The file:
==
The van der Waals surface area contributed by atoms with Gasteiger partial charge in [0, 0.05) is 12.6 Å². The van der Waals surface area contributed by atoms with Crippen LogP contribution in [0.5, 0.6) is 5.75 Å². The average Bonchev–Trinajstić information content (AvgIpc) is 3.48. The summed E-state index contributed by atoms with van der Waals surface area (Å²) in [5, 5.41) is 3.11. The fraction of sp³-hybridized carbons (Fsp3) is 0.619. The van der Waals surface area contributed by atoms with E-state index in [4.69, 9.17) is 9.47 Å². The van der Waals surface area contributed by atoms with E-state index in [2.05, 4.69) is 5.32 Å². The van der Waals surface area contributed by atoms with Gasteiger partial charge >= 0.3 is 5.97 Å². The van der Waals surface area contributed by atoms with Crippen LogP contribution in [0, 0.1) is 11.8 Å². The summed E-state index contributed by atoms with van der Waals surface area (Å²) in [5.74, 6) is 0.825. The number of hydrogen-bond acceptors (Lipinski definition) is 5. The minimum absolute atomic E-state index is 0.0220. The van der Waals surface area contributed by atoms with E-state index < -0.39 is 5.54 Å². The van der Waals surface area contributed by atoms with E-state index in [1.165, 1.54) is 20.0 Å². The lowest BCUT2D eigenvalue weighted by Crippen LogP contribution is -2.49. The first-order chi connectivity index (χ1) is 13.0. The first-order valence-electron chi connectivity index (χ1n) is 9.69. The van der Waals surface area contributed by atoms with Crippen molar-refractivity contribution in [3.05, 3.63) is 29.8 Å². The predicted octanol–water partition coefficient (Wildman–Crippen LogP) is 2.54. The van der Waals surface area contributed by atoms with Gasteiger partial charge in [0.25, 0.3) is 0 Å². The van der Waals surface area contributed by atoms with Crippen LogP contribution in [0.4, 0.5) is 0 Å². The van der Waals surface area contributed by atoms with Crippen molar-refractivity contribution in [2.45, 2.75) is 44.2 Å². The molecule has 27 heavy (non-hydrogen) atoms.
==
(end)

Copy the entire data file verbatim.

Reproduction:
The van der Waals surface area contributed by atoms with Gasteiger partial charge in [0, 0.05) is 12.6 Å². The van der Waals surface area contributed by atoms with Crippen LogP contribution in [0.5, 0.6) is 5.75 Å². The average Bonchev–Trinajstić information content (AvgIpc) is 3.48. The summed E-state index contributed by atoms with van der Waals surface area (Å²) in [5, 5.41) is 3.11. The fraction of sp³-hybridized carbons (Fsp3) is 0.619. The van der Waals surface area contributed by atoms with E-state index in [4.69, 9.17) is 9.47 Å². The van der Waals surface area contributed by atoms with E-state index in [2.05, 4.69) is 5.32 Å². The van der Waals surface area contributed by atoms with Gasteiger partial charge >= 0.3 is 5.97 Å². The van der Waals surface area contributed by atoms with Crippen LogP contribution in [0, 0.1) is 11.8 Å². The summed E-state index contributed by atoms with van der Waals surface area (Å²) in [5.74, 6) is 0.825. The number of hydrogen-bond acceptors (Lipinski definition) is 5. The minimum absolute atomic E-state index is 0.0220. The van der Waals surface area contributed by atoms with E-state index < -0.39 is 5.54 Å². The van der Waals surface area contributed by atoms with E-state index in [1.165, 1.54) is 20.0 Å². The lowest BCUT2D eigenvalue weighted by Crippen LogP contribution is -2.49. The first-order chi connectivity index (χ1) is 13.0. The first-order valence-electron chi connectivity index (χ1n) is 9.69. The van der Waals surface area contributed by atoms with Crippen molar-refractivity contribution in [3.05, 3.63) is 29.8 Å². The predicted octanol–water partition coefficient (Wildman–Crippen LogP) is 2.54. The van der Waals surface area contributed by atoms with Gasteiger partial charge in [0.25, 0.3) is 0 Å². The van der Waals surface area contributed by atoms with Crippen LogP contribution in [0.4, 0.5) is 0 Å². The van der Waals surface area contributed by atoms with Crippen molar-refractivity contribution in [2.45, 2.75) is 44.2 Å². The molecule has 27 heavy (non-hydrogen) atoms.